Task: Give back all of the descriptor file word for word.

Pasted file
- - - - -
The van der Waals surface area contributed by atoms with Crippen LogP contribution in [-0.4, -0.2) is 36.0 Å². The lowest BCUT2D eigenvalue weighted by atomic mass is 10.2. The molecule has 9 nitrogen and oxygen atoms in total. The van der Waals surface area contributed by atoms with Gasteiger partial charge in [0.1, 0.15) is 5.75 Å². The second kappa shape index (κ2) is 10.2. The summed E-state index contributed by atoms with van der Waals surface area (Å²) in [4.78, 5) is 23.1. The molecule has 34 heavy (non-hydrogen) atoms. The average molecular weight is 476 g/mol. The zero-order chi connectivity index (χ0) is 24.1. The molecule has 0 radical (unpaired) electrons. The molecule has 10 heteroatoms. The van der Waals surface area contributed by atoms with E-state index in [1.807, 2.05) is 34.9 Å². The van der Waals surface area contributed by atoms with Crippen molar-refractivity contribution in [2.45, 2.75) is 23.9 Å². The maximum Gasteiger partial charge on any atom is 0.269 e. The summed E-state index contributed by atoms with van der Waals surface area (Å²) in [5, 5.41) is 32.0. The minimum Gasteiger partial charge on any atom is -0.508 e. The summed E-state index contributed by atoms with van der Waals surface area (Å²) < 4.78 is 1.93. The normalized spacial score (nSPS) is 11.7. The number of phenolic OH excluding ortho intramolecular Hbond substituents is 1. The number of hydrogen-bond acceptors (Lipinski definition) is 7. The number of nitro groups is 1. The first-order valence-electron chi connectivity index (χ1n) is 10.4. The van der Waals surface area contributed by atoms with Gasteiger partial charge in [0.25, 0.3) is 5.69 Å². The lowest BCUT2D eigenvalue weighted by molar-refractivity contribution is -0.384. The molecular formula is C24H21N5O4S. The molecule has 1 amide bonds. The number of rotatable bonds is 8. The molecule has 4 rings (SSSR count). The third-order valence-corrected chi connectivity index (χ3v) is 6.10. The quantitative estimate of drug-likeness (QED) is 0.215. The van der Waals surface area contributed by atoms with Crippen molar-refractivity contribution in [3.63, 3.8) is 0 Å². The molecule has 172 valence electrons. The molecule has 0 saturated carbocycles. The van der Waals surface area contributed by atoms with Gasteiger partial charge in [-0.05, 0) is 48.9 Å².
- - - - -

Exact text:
The van der Waals surface area contributed by atoms with Crippen LogP contribution in [-0.4, -0.2) is 36.0 Å². The lowest BCUT2D eigenvalue weighted by atomic mass is 10.2. The molecule has 9 nitrogen and oxygen atoms in total. The van der Waals surface area contributed by atoms with Gasteiger partial charge in [0.1, 0.15) is 5.75 Å². The second kappa shape index (κ2) is 10.2. The summed E-state index contributed by atoms with van der Waals surface area (Å²) in [4.78, 5) is 23.1. The molecule has 34 heavy (non-hydrogen) atoms. The average molecular weight is 476 g/mol. The zero-order chi connectivity index (χ0) is 24.1. The molecule has 0 radical (unpaired) electrons. The molecule has 10 heteroatoms. The van der Waals surface area contributed by atoms with E-state index in [1.807, 2.05) is 34.9 Å². The van der Waals surface area contributed by atoms with Crippen molar-refractivity contribution in [2.45, 2.75) is 23.9 Å². The maximum Gasteiger partial charge on any atom is 0.269 e. The summed E-state index contributed by atoms with van der Waals surface area (Å²) in [5, 5.41) is 32.0. The minimum Gasteiger partial charge on any atom is -0.508 e. The summed E-state index contributed by atoms with van der Waals surface area (Å²) < 4.78 is 1.93. The normalized spacial score (nSPS) is 11.7. The number of phenolic OH excluding ortho intramolecular Hbond substituents is 1. The number of hydrogen-bond acceptors (Lipinski definition) is 7. The number of nitro groups is 1. The first-order valence-electron chi connectivity index (χ1n) is 10.4. The van der Waals surface area contributed by atoms with Gasteiger partial charge in [0.25, 0.3) is 5.69 Å². The lowest BCUT2D eigenvalue weighted by molar-refractivity contribution is -0.384. The molecular formula is C24H21N5O4S. The molecule has 1 amide bonds. The number of rotatable bonds is 8. The molecule has 4 rings (SSSR count). The third-order valence-corrected chi connectivity index (χ3v) is 6.10. The quantitative estimate of drug-likeness (QED) is 0.215. The van der Waals surface area contributed by atoms with Crippen molar-refractivity contribution in [3.63, 3.8) is 0 Å². The molecule has 172 valence electrons. The molecule has 0 saturated carbocycles. The van der Waals surface area contributed by atoms with Gasteiger partial charge in [-0.05, 0) is 48.9 Å².